In Australia, we’ve become so used to hearing the term “drought” that many people have become desensitised to it. As such, it can be difficult to comprehend the magnitude of the current rainfall deficiencies currently being experienced by farmers across areas of the country – particularly across northern NSW and southern Queensland where years of failed wet and storm seasons has yielded some of the lowest rainfall totals on record. More concerning is that many of these locations have very long rainfall records – some dating back over 140 years.
To demonstrate the extent of this drought we have gone through rainfall records in Stanthorpe, Moree, Armidale and St George – all of which are experiencing their driest first 8-months of the year on record, and some only receiving a fraction of their average rainfall so far. Many other locations are in the same position – but these sites have long-standing rainfall records pushing well into the 1800s which helps illustrate how significant the lack of rainfall is compared to previous years.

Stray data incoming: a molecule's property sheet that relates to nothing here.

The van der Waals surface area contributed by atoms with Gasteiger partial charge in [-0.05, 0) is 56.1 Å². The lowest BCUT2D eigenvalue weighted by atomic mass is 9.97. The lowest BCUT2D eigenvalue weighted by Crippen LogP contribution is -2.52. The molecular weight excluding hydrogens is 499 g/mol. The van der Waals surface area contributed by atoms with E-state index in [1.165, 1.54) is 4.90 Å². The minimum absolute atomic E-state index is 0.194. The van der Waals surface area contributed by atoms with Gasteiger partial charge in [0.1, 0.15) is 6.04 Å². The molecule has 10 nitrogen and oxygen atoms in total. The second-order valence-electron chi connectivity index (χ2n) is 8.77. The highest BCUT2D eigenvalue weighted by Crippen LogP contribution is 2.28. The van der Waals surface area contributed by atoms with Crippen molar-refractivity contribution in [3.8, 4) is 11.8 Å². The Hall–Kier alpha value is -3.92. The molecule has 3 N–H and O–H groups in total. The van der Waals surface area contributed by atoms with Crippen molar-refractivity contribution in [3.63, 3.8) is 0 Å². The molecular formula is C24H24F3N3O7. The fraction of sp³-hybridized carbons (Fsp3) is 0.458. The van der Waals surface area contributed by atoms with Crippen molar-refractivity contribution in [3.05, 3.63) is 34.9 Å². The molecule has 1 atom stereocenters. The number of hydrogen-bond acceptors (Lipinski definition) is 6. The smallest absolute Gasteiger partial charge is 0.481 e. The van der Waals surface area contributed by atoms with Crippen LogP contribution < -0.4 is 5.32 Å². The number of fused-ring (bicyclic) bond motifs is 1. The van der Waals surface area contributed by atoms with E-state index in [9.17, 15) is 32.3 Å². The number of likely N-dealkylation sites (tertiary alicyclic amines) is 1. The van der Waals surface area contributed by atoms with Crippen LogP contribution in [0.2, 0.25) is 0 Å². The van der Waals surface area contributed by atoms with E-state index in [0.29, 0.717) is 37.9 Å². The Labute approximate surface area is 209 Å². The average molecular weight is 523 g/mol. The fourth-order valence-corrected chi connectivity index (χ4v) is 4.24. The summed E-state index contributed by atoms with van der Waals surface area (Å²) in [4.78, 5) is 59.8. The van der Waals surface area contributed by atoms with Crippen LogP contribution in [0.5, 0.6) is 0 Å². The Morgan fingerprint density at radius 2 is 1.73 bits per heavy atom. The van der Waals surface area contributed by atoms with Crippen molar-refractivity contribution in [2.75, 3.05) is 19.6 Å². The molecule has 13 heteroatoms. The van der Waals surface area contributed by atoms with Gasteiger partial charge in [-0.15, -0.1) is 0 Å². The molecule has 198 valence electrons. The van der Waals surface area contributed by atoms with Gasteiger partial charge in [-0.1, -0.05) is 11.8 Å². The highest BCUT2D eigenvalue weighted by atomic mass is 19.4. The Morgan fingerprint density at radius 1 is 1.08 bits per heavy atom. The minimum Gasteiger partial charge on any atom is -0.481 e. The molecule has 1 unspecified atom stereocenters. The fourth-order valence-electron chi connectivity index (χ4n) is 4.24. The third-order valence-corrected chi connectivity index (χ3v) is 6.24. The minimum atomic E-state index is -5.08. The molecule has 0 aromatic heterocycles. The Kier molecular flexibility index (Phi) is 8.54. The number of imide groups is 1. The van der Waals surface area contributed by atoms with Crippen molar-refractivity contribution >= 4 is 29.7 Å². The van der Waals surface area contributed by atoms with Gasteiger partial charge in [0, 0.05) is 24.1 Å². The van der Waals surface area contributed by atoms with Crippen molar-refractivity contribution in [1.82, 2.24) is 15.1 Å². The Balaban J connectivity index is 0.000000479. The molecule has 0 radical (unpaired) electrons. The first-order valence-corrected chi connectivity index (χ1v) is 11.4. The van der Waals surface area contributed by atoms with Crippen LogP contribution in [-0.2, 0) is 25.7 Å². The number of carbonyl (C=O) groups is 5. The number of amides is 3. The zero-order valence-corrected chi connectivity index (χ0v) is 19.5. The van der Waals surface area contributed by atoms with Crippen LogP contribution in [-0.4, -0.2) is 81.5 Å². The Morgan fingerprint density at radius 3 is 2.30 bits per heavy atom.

One of the significant culprits to our unusual rainfall patterns has been the unusual sea surface temperature patterns experienced. The positive IOD (Indian Ocean Dipole) due to relatively cooler water located in the eastern Indian Ocean has played a large role in recent rainfall deficiencies. However the elephant in the room has been the Pacific Ocean where last year the atmosphere effectively decoupled from the oceanic sea surface temperature patterns. This was amplified by the lack of a clear oceanic signal, with sea surface temperatures not fitting into the normally accepted El Nino, warm neutral, neutral, cool neutral or La Nina classifications.